Nine women now describe groping by San Diego County sheriff's deputy

Sexual misconduct accusations against Deputy Richard Fischer continue to mount as four more women filed lawsuits or legal claims against the San Diego County Sheriff’s Department this week.

The latest allegations — two lawsuits and two claims — raise the number of complaints to nine. All of the alleged victims report similar stories of unwelcome hugs, groping and, in some cases, implied threats.

“When he clicked the seat belt into place, he rubbed L.R.’s breasts up and down using the heel of his hand and the inner part of his arm,” one of the new lawsuits alleges. “Fischer said, ‘Oh I hope your husband doesn’t mind.’”

That complaint, filed Wednesday in San Diego Superior Court by a woman who did not want to be publicly identified as a victim of sexual assault, accuses Fischer of accosting her five other times before she was released with a misdemeanor ticket last year.

“L.R. continues to be scared of law enforcement officers, and every time she sees a SDSO vehicle she wonders if it is Fischer and is frightened that Fischer may retaliate against her,” the lawsuit states.

Fischer was placed on desk duty in October after one woman came forward. He was put on formal leave last month after a slew of others came forward to report similar behavior after news stories by U-T Watchdog.

Sheriff’s Department officials have said little beyond confirming that they opened an internal investigation in October and subsequently launched a separate criminal probe.

The 31-year-old deputy has not responded to multiple requests for interviews.

Attorney Dan Gilleon represents all eight of the plaintiffs and claimants. He said one of his clients alerted the department to Fischer’s behavior more than a year and a half ago — and officials failed to take any action.

“It’s a thin blue line,” Gilleon said. “There’s a culture or a code within law enforcement where the first thing you do is you always have your partner’s back — until it’s obvious you can’t.”

One claim filed Thursday alleges Fischer stopped a woman in Vista last June about 1:30 a.m. and fondled her after learning that her driver’s license was suspended.

“I apologize if it seems like I’m holding your hands but you’re just so hot,” the claim quotes Fischer as telling her while he held the woman’s hands behind her back with one of his hands.

“With his free hand, Dep. Fischer groped claimant by sticking his hand in her deep front pockets and rubbing his hand on her vaginal area and by sticking his hand in her back pockets and rubbing her buttocks while making a comment about how he liked the shape of her body,” the claim added.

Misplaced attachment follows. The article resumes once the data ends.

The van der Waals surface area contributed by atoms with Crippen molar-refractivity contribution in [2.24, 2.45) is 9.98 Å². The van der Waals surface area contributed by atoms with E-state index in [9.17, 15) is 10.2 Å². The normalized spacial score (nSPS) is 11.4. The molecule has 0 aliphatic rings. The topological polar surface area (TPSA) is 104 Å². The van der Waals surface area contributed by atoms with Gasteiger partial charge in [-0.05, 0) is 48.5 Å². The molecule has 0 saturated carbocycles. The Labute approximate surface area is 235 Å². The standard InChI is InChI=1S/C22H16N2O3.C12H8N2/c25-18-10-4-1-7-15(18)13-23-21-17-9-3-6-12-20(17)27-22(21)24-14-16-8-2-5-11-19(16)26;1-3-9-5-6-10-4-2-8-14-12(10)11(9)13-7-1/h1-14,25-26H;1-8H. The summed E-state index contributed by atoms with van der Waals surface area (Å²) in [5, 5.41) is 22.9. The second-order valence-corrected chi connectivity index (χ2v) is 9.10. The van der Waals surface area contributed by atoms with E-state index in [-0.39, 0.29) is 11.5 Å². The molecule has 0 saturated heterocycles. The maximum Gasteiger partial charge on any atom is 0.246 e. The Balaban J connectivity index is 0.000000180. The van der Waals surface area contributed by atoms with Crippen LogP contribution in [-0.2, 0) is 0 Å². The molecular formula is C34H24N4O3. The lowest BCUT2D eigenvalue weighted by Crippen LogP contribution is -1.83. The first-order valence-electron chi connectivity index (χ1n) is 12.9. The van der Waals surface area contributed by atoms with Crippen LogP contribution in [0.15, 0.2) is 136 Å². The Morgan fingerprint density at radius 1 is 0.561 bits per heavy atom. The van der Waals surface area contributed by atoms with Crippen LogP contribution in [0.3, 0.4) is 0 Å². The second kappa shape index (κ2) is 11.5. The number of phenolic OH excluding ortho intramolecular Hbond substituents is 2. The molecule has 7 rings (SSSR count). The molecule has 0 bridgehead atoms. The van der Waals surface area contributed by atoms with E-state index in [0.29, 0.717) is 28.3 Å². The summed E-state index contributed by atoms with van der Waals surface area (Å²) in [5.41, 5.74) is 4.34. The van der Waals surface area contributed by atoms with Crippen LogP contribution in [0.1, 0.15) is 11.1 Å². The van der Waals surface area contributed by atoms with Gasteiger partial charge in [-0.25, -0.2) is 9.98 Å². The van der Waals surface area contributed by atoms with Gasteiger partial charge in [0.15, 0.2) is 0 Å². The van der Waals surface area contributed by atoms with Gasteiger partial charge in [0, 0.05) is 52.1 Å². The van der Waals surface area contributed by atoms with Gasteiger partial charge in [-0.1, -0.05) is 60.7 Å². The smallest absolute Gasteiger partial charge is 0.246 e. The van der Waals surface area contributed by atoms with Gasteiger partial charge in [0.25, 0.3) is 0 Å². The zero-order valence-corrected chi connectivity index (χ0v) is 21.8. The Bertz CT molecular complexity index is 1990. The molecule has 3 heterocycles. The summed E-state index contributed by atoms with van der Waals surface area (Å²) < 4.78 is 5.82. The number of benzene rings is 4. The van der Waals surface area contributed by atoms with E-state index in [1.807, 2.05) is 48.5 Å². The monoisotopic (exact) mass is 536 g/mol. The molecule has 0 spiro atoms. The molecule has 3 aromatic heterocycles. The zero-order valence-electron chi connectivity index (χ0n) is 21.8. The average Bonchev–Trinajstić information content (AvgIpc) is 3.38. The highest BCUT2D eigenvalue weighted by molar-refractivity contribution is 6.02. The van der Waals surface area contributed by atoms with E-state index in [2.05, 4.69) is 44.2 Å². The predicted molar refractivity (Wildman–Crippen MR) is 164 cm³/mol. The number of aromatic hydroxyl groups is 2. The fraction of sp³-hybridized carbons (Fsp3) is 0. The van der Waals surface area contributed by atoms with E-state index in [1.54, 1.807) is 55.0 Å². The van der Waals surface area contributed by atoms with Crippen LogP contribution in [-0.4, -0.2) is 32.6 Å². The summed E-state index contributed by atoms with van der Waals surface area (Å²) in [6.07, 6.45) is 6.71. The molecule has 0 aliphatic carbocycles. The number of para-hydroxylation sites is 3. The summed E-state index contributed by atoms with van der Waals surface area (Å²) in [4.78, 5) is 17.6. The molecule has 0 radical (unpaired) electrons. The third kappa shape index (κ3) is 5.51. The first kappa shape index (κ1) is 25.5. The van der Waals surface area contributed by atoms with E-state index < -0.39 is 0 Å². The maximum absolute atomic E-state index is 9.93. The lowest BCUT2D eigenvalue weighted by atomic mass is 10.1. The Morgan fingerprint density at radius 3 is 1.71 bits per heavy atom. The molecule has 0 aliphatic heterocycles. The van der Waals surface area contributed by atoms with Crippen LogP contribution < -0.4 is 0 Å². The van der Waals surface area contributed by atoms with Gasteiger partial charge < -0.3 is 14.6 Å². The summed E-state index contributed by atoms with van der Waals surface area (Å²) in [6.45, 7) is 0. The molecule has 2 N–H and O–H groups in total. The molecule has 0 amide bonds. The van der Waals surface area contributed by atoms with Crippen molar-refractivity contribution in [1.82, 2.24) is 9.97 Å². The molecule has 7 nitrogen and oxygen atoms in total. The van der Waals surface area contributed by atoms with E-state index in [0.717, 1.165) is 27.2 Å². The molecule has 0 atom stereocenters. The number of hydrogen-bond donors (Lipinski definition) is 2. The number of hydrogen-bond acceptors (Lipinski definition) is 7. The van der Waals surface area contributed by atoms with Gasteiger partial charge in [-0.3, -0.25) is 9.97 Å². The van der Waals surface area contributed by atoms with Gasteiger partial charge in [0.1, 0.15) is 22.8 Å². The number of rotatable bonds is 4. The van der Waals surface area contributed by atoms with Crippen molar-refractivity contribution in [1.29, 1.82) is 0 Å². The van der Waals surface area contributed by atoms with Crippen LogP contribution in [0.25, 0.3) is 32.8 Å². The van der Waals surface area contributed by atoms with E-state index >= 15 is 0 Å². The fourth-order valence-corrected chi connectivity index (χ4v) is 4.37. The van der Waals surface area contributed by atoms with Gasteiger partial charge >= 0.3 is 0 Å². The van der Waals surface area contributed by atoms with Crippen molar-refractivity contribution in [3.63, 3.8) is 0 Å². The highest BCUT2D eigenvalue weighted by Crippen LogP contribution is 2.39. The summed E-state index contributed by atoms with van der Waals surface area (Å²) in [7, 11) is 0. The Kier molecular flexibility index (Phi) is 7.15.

Another case filed this week involved a burglary victim who said Fischer returned to her home several hours after he and another deputy completed their initial report. He knew the woman’s husband was out of the country, the lawsuit states.

“T.S. was shocked and taken aback by the way Fischer hugged her because it did not feel as if Fischer was trying to convey that he was sorry for what had happened to her,” the suit said. “T.S. felt it was a ‘different kind of hug.’ Fischer’s hug was unsolicited and unwanted.”

The fourth allegation filed this week involves a woman who said Fischer pulled her over a second time, just after he and another deputy had advised her to replace a missing taillight. He followed her home for her own safety, the claim states.

“When they arrived at claimant’s home, Dep. Fischer asked the claimant for a hug and hugged her, his arms embracing her near the low back and top of the buttocks,” it said. “Dep. Fischer told claimant that she was very attractive and began to question her on whether she was married, lived alone, had roommates or a boyfriend.”

Fischer followed the women to her front gate but left when the male landlord appeared, the claim said.

Previously, five other women in recent weeks accused the deputy of repeated groping, unwelcome hugs, rubbing their hands against his genitals and other misconduct.

The claims and lawsuits against the San Diego Sheriff’s Department each seek in excess of $6 million, plus punitive damages against Fischer.

That amount is not unprecedented in local law enforcement. In 2014, the City of San Diego agreed to pay $5.9 million to a woman who said she was groped in a 7-Eleven restroom by one of its police officers.

jeff.mcdonald@sduniontribune.com (619) 293-1708 @sdutMcDonald

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